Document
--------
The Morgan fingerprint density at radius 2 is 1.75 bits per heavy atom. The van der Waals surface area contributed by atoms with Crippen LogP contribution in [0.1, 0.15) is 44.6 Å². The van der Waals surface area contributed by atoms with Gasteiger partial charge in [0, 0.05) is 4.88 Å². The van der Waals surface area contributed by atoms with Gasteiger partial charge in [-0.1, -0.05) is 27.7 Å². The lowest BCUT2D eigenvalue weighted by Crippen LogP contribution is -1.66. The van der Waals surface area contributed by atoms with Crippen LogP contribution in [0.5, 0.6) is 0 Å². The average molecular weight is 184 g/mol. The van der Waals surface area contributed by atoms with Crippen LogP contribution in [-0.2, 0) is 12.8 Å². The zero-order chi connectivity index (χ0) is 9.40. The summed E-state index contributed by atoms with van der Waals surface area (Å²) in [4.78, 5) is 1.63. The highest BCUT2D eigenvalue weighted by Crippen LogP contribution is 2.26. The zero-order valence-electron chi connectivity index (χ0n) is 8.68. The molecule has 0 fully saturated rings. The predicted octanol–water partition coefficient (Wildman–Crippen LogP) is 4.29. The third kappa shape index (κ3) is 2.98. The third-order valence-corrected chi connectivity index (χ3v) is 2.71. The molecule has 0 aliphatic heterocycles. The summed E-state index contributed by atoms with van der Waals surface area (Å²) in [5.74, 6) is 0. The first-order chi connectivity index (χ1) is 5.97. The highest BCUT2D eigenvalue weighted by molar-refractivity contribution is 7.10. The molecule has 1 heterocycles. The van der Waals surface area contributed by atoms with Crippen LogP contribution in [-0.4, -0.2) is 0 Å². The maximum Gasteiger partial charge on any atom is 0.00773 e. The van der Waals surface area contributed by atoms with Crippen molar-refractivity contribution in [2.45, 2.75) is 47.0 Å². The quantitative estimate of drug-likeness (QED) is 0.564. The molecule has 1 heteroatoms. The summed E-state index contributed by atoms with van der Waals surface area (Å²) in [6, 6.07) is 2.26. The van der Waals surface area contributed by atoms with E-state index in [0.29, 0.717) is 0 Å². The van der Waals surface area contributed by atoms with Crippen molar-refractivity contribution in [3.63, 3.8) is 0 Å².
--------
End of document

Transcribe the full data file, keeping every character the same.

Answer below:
The Morgan fingerprint density at radius 2 is 1.75 bits per heavy atom. The van der Waals surface area contributed by atoms with Crippen LogP contribution in [0.1, 0.15) is 44.6 Å². The van der Waals surface area contributed by atoms with Gasteiger partial charge in [0, 0.05) is 4.88 Å². The van der Waals surface area contributed by atoms with Gasteiger partial charge in [-0.1, -0.05) is 27.7 Å². The lowest BCUT2D eigenvalue weighted by Crippen LogP contribution is -1.66. The van der Waals surface area contributed by atoms with Crippen LogP contribution in [0.5, 0.6) is 0 Å². The average molecular weight is 184 g/mol. The van der Waals surface area contributed by atoms with Crippen LogP contribution in [-0.2, 0) is 12.8 Å². The zero-order chi connectivity index (χ0) is 9.40. The summed E-state index contributed by atoms with van der Waals surface area (Å²) in [4.78, 5) is 1.63. The highest BCUT2D eigenvalue weighted by Crippen LogP contribution is 2.26. The zero-order valence-electron chi connectivity index (χ0n) is 8.68. The molecule has 0 fully saturated rings. The predicted octanol–water partition coefficient (Wildman–Crippen LogP) is 4.29. The third kappa shape index (κ3) is 2.98. The third-order valence-corrected chi connectivity index (χ3v) is 2.71. The molecule has 0 aliphatic heterocycles. The summed E-state index contributed by atoms with van der Waals surface area (Å²) in [5.74, 6) is 0. The first-order chi connectivity index (χ1) is 5.97. The highest BCUT2D eigenvalue weighted by molar-refractivity contribution is 7.10. The molecule has 1 heterocycles. The van der Waals surface area contributed by atoms with Crippen LogP contribution in [-0.4, -0.2) is 0 Å². The maximum Gasteiger partial charge on any atom is 0.00773 e. The van der Waals surface area contributed by atoms with Crippen molar-refractivity contribution in [2.45, 2.75) is 47.0 Å². The quantitative estimate of drug-likeness (QED) is 0.564. The molecule has 1 heteroatoms. The summed E-state index contributed by atoms with van der Waals surface area (Å²) in [6, 6.07) is 2.26. The van der Waals surface area contributed by atoms with E-state index in [0.29, 0.717) is 0 Å². The van der Waals surface area contributed by atoms with Crippen molar-refractivity contribution in [3.63, 3.8) is 0 Å².